Over 146 billion records expected to be stolen by 2023


By Dylan Bushell-Embling
Thursday, 09 August, 2018


Over 146 billion records expected to be stolen by 2023

Around 12 billion records will be compromised in data breaches worldwide this year, and this will grow to over 33 billion in 2023, according to Juniper Research.

In a new white paper, the research firm predicts that over 146 billion records will be stolen over the next five years.

But despite the growing scale of the threat as well as legislation such as the EU’s General Data Protection Regulation and Australia’s own Notifiable Data Breach scheme, global spending on cybersecurity is expected to increase by an average of just 9% per company per year.

The white paper notes that even though small businesses comprise 95% of all companies, this segment is expected to account for only 13% of cybersecurity spending this year. Such companies spend on average under $500 a year on cybersecurity, with many relying on consumer-grade products.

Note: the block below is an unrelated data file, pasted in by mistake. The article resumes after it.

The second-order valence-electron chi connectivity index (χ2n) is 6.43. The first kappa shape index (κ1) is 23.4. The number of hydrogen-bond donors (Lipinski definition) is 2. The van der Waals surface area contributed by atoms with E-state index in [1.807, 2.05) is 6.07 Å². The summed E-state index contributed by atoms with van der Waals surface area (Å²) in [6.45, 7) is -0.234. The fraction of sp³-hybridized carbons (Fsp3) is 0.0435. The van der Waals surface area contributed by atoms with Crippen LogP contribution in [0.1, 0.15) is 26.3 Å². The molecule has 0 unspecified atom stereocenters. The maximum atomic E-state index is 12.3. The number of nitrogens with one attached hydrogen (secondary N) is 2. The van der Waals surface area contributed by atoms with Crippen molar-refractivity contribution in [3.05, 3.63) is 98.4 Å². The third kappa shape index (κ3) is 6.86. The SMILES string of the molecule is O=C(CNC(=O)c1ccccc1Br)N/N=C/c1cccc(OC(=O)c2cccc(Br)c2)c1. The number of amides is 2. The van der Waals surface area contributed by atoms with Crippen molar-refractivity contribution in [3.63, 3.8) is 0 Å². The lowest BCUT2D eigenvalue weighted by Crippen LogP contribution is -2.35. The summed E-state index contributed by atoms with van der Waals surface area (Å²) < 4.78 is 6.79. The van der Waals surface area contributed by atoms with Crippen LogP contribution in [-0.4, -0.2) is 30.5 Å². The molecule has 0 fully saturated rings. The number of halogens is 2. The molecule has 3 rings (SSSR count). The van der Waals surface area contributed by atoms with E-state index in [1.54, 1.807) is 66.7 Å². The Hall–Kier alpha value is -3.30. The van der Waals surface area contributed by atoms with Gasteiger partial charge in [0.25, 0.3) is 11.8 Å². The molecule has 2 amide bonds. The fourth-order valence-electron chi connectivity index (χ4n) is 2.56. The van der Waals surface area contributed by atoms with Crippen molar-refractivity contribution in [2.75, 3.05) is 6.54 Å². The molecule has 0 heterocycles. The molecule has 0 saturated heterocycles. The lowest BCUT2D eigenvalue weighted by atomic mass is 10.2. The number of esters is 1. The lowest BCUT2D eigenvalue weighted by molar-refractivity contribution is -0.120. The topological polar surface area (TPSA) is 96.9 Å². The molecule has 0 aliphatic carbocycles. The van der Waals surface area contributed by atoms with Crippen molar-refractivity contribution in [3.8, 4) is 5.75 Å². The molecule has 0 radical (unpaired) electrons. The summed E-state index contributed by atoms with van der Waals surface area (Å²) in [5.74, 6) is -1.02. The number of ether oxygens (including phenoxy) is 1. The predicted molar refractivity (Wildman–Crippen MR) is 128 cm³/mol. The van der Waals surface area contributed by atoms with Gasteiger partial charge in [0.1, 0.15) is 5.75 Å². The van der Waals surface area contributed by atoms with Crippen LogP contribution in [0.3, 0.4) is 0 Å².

But the total direct and indirect cost of a breach can exceed millions of dollars, vastly exceeding such a company’s turnover.

Emerging threats such as newer forms of malware also require companies to employ more advanced cybersecurity functionality, the company said.

“Juniper’s strategic analysis of 48 leading cybersecurity companies shows that AI and predictive analytics are now table stakes for this market,” remarked research author James Moar. “These technologies need to be made available to all businesses, regardless of size.”

Image credit: ©stock.adobe.com/au/ArtemSam

Please follow us and share on Twitter and Facebook. You can also subscribe for FREE to our weekly newsletter and quarterly magazine.

Related Articles

The C-level is becoming more active in cybersecurity

C-level executives are in a prime position to promote a unified approach to cybersecurity and...

4.55bn records compromised in data breaches in 1H18

The number of customer records compromised in data breaches surged 133% year-on-year in 1H18,...

Google+ to be shut down after security gaffe

Google has decided to shut down its Google+ platform due to low user engagement, but the decision...


  • All content Copyright © 2018 Westwick-Farrow Pty Ltd